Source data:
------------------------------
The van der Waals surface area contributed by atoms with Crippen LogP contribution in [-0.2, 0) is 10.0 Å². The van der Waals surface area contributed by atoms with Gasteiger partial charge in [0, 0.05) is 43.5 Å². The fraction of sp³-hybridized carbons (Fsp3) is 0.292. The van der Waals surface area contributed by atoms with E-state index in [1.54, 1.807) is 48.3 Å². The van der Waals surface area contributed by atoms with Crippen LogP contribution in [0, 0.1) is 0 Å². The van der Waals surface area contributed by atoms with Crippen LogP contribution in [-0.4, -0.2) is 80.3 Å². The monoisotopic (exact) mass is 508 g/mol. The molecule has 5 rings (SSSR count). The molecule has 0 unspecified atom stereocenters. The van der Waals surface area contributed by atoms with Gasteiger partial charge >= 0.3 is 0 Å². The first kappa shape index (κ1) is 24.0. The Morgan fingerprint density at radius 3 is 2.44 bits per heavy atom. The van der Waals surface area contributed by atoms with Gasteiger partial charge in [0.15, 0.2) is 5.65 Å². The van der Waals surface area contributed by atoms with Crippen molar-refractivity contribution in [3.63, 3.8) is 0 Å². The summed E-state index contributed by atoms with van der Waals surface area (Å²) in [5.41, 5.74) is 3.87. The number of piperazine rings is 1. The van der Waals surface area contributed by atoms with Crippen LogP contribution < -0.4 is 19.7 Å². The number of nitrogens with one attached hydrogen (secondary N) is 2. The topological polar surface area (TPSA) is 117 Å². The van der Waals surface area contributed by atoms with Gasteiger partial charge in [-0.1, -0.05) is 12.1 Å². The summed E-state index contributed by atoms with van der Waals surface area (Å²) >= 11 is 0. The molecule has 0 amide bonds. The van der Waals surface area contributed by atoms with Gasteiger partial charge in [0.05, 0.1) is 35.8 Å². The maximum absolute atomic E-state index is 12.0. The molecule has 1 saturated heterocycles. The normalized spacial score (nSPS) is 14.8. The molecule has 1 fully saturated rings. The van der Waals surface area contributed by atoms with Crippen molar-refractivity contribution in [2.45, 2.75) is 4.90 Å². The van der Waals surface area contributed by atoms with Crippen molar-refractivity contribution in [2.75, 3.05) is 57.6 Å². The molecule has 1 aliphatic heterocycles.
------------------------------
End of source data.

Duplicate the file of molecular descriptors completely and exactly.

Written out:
The van der Waals surface area contributed by atoms with Crippen LogP contribution in [-0.2, 0) is 10.0 Å². The van der Waals surface area contributed by atoms with Gasteiger partial charge in [0, 0.05) is 43.5 Å². The fraction of sp³-hybridized carbons (Fsp3) is 0.292. The van der Waals surface area contributed by atoms with E-state index in [1.54, 1.807) is 48.3 Å². The van der Waals surface area contributed by atoms with Crippen LogP contribution in [0, 0.1) is 0 Å². The van der Waals surface area contributed by atoms with Crippen LogP contribution in [-0.4, -0.2) is 80.3 Å². The monoisotopic (exact) mass is 508 g/mol. The molecule has 5 rings (SSSR count). The molecule has 0 unspecified atom stereocenters. The van der Waals surface area contributed by atoms with Gasteiger partial charge >= 0.3 is 0 Å². The first kappa shape index (κ1) is 24.0. The Morgan fingerprint density at radius 3 is 2.44 bits per heavy atom. The van der Waals surface area contributed by atoms with Gasteiger partial charge in [0.15, 0.2) is 5.65 Å². The van der Waals surface area contributed by atoms with Crippen molar-refractivity contribution in [3.63, 3.8) is 0 Å². The summed E-state index contributed by atoms with van der Waals surface area (Å²) in [5.41, 5.74) is 3.87. The number of piperazine rings is 1. The van der Waals surface area contributed by atoms with Crippen LogP contribution < -0.4 is 19.7 Å². The number of nitrogens with one attached hydrogen (secondary N) is 2. The topological polar surface area (TPSA) is 117 Å². The van der Waals surface area contributed by atoms with Gasteiger partial charge in [-0.1, -0.05) is 12.1 Å². The summed E-state index contributed by atoms with van der Waals surface area (Å²) >= 11 is 0. The molecule has 0 amide bonds. The van der Waals surface area contributed by atoms with Gasteiger partial charge in [0.05, 0.1) is 35.8 Å². The maximum absolute atomic E-state index is 12.0. The molecule has 1 saturated heterocycles. The normalized spacial score (nSPS) is 14.8. The molecule has 1 fully saturated rings. The van der Waals surface area contributed by atoms with Crippen molar-refractivity contribution in [2.45, 2.75) is 4.90 Å². The van der Waals surface area contributed by atoms with Crippen molar-refractivity contribution in [2.75, 3.05) is 57.6 Å². The molecule has 1 aliphatic heterocycles.